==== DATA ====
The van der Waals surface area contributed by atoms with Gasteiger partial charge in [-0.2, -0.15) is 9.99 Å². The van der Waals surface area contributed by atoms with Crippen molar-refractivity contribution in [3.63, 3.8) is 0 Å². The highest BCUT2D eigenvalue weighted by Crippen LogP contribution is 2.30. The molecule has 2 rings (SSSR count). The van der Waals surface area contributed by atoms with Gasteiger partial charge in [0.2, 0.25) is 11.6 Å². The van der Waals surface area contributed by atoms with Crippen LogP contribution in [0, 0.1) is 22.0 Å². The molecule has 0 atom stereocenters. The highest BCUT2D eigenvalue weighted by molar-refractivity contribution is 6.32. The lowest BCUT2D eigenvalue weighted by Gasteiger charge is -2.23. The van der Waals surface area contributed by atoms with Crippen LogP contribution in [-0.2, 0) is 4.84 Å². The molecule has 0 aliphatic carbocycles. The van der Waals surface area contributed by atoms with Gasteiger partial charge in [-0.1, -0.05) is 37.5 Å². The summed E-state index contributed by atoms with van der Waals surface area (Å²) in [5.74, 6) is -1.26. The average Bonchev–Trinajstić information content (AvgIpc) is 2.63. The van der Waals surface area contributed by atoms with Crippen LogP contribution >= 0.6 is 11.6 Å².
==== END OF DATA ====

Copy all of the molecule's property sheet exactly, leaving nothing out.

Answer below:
The van der Waals surface area contributed by atoms with Gasteiger partial charge in [-0.2, -0.15) is 9.99 Å². The van der Waals surface area contributed by atoms with Crippen molar-refractivity contribution in [3.63, 3.8) is 0 Å². The highest BCUT2D eigenvalue weighted by Crippen LogP contribution is 2.30. The molecule has 2 rings (SSSR count). The van der Waals surface area contributed by atoms with Gasteiger partial charge in [0.2, 0.25) is 11.6 Å². The van der Waals surface area contributed by atoms with Crippen LogP contribution in [0, 0.1) is 22.0 Å². The molecule has 0 atom stereocenters. The highest BCUT2D eigenvalue weighted by molar-refractivity contribution is 6.32. The lowest BCUT2D eigenvalue weighted by Gasteiger charge is -2.23. The van der Waals surface area contributed by atoms with Crippen LogP contribution in [-0.2, 0) is 4.84 Å². The molecule has 0 aliphatic carbocycles. The van der Waals surface area contributed by atoms with Gasteiger partial charge in [-0.1, -0.05) is 37.5 Å². The summed E-state index contributed by atoms with van der Waals surface area (Å²) in [5.74, 6) is -1.26. The average Bonchev–Trinajstić information content (AvgIpc) is 2.63. The van der Waals surface area contributed by atoms with Crippen LogP contribution >= 0.6 is 11.6 Å².